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A sense of dread churning in his stomach, Sean Griffin glanced out at the choppy waters of Lake Superior and waited impatiently as the ferry approached Mirabelle Island. How ironic that this should happen to him now. Right now. When he'd finally orchestrated for himself the perfect life.
Well, almost the perfect life.
For the first time ever, he had close, trusted friends. This past winter, he'd bought the business of his dreams while managing to keep his parttime medical practice. He now owned a significant chunk of land and horses, lots of horses. And although the old farmhouse that had come with the Mirabelle Island Stable and Livery operation had needed a lot of work, he'd spent the last several months refurbishing the place, getting every piece of furniture, every wall color and window treatment just right. The only thing he was missing was a woman to share it all with, a wife, and a wife was definitely not coming for him on that ferry.
The afternoon sun, brilliant and blinding, reflected off the wavy surface of the deep blue water, and as he flipped down his sunglasses the truth hit him like a blast of cold air. He wasn't ready, probably never would be. What had he been thinking in agreeing to do this?
That a man couldn't shirk his responsibility and still call himself a man. One way or another he was going to have to deal. It's only for three months, he reminded himself. You can put up with anything for one summer, right? "Hey, Sean!"
Sean spun around to find Garrett Taylor, the island's chief of police, walking across the pier with his brother, Jesse. "Hey, guys." The Taylors, Chicago transplants and two of Sean's friends, had come to Mirabelle separately, but had quickly become part of the fabric of the island.
"Want to join us for lunch? " Jesse asked.
"Can't today. Busy." He nodded toward the ferry.
The Taylors both glanced out over the water.
"Today's the day, huh?" Garrett said.
"Good luck, man." Jesse gave him a reassuring smile.
"Next happy hour at Duffy's," Garrett added. "I want to hear how it goes."
"I'm sure everything will be fine," Sean lied.
The brothers went on their way to the Bayside Cafe. Funny, they'd both found wives here on this little island. Maybe there was still hope for Sean.
He turned around in time to see the ferry dock with a surprisingly light touch against the pier. As the crew lowered the ramps and some of the first of this season's tourists filed onto the island, he glanced at the faces of the people coming ashore. After all these years, would he still remember what she looked like?
The thought had no sooner entered his mind than he saw her face, his exfiancée, although their engagement had been so long ago it seemed silly to still think of her that way. On either side of her were two adolescents, a boy and a girl, looking to be around ten to twelve years old. Walking behind the three was a tall, railthin teenage boy. Well, maybe walking wasn't the best description of how he was moving. Dragging his feet was more like it.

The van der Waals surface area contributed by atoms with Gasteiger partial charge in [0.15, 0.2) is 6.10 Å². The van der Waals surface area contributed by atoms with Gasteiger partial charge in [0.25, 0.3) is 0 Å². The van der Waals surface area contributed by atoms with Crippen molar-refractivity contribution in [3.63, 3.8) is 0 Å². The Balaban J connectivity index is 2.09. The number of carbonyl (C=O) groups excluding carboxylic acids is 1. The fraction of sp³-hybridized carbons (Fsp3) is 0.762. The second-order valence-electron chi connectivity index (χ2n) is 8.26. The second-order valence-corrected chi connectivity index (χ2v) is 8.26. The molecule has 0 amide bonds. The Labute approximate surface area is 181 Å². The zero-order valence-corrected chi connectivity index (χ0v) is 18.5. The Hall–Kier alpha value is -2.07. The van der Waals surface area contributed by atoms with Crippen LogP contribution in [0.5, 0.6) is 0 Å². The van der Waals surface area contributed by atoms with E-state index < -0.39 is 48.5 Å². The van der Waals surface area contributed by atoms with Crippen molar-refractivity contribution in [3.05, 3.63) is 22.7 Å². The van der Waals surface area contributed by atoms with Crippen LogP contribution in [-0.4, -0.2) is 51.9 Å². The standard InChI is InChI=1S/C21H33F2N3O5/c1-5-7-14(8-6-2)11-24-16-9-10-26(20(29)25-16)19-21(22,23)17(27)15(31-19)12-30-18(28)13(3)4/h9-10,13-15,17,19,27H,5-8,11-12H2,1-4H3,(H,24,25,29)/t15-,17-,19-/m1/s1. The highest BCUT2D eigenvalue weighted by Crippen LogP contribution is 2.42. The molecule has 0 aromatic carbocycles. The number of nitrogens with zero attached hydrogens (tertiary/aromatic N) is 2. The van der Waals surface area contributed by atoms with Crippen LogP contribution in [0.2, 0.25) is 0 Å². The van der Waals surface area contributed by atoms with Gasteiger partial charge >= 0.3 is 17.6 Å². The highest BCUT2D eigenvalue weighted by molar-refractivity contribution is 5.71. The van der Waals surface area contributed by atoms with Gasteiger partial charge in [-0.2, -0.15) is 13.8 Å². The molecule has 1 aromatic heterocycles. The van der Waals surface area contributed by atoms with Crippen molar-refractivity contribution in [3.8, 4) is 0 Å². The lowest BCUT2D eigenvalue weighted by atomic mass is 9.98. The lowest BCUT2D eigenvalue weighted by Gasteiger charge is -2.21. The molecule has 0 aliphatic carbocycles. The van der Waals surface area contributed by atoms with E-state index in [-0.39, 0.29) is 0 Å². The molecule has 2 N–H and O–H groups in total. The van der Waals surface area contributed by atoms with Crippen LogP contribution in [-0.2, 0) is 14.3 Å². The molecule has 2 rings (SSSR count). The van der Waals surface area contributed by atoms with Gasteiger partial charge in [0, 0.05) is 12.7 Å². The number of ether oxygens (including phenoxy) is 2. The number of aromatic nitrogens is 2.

Sean tried for a clear look at the young man's face, hoping for some spark of recognition, a flicker of familiarity, but the boy's gaze remained firmly focused on the ground. "Denise," Sean called, waving his hand above his head. "Over here."
Pulling a suitcase behind her, she smiled. "Sean!"
Awkwardly, they stood before each other, and then she shook her head and hugged him. "It's good to see you again."
He wished he could say the same.
"This is my son, Jeffrey. My daughter, Erin." Both kids smiled tentatively, and Sean nodded at each one in turn. Then Denise stepped back. "And this is Austin."
The boy raised his head, looking directly into Sean's eyes, and Sean let go the breath he hadn't realized he'd been holding. Denise had obviously jumped through the hoops of DNA testing for nothing. It was almost as if he was looking at his sixteenyearold self. Sean most definitely had a son.
He cleared his throat. "Hello, Austin."
Through shaggy bangs, the boy silently stared at Sean as if he, too, could see the resemblance and wasn't quite sure what to think, let alone do about it.
"Austin, the least you could do is say hello," Denise said softly.
"Why should I?"
"Because you're going to be here for the entire summer. I want you two to get along."
"Oh. Sure, Mom. In that case, whatever you say." He stared at Sean and bit out sarcastically, "Hi, Dad." Then he angrily brushed past Sean and headed toward town.
Nice kid. That attitude was going to make for a great summer.
"Goodbye, Austin," Denise called after him. "I'll call you every week."
The boy's steps never even slowed.
"Austin, wait!" With tears in her eyes, the young girl, Erin, took off after her half brother.
Clearly reluctant, Austin stopped and turned.
Denise touched her other son's arm. "Jeffrey, why don't you say goodbye to Austin, too, and give me a few minutes alone with Sean?"
"Do I have to?"
Apparently, there was no love lost between the two brothers.
"Yes." She gently pushed him forward. "Go." Slowly, the boy took off toward his siblings. The moment he was out of earshot, Denise turned to Sean. "I'm sorry for this."
"Not going to cut it, Denise. Not now. Not ever."
"It's all I've got. All the years we were engaged, you'd made it very clear that you never wanted to be a father. I wanted to start fresh with Glen. Not that it did any good in the end, but at the time, I felt justified." She held his gaze. "Now I know that all the justifications in the world can't make what I did right. I'm trying to fix that."
"So just because you're going through a nasty divorce, you decide to send your problem here? That was the word you used, wasn't it? You call that fixing things?"
"It's the best I can do. Besides, you said you were going to be working 24/7 this summer. Austin can help. He's a chip off the old block. Just go about your business and he'll go about his."
He wasn't entirely sure if that was a cut at him or not, and decided to let it pass. "If he's so selfsufficient, why don't you keep him? "
"I need to focus on Jeffrey and Erin. Their dad leaving is hitting them really hard. Austin's glad to see Glen go. He doesn't care about the divorce. And he's just a lot to handle right now. I don't know what to do with the kid anymore. You know?"
"No. I don't."
"What was I supposed to do, Sean? You're his father."
"I fathered him. Glen is his father. There's a big difference."
Fathers cared for their kids. They went to school conferences and sporting events. They rocked their babies to sleep, wrestled with their toddlers and disciplined and guided their teenagers. At least that's what Sean had always imagined good fathers were supposed to do. He'd done none of those things with Austin because until Denise's phone call last week he hadn't known the option had even been available. "You never gave me a chance to be his father."
"I said I was sorry, and I know this isn't fair to you. I just need a break. I'll be ready to take him home again before school starts. I promise."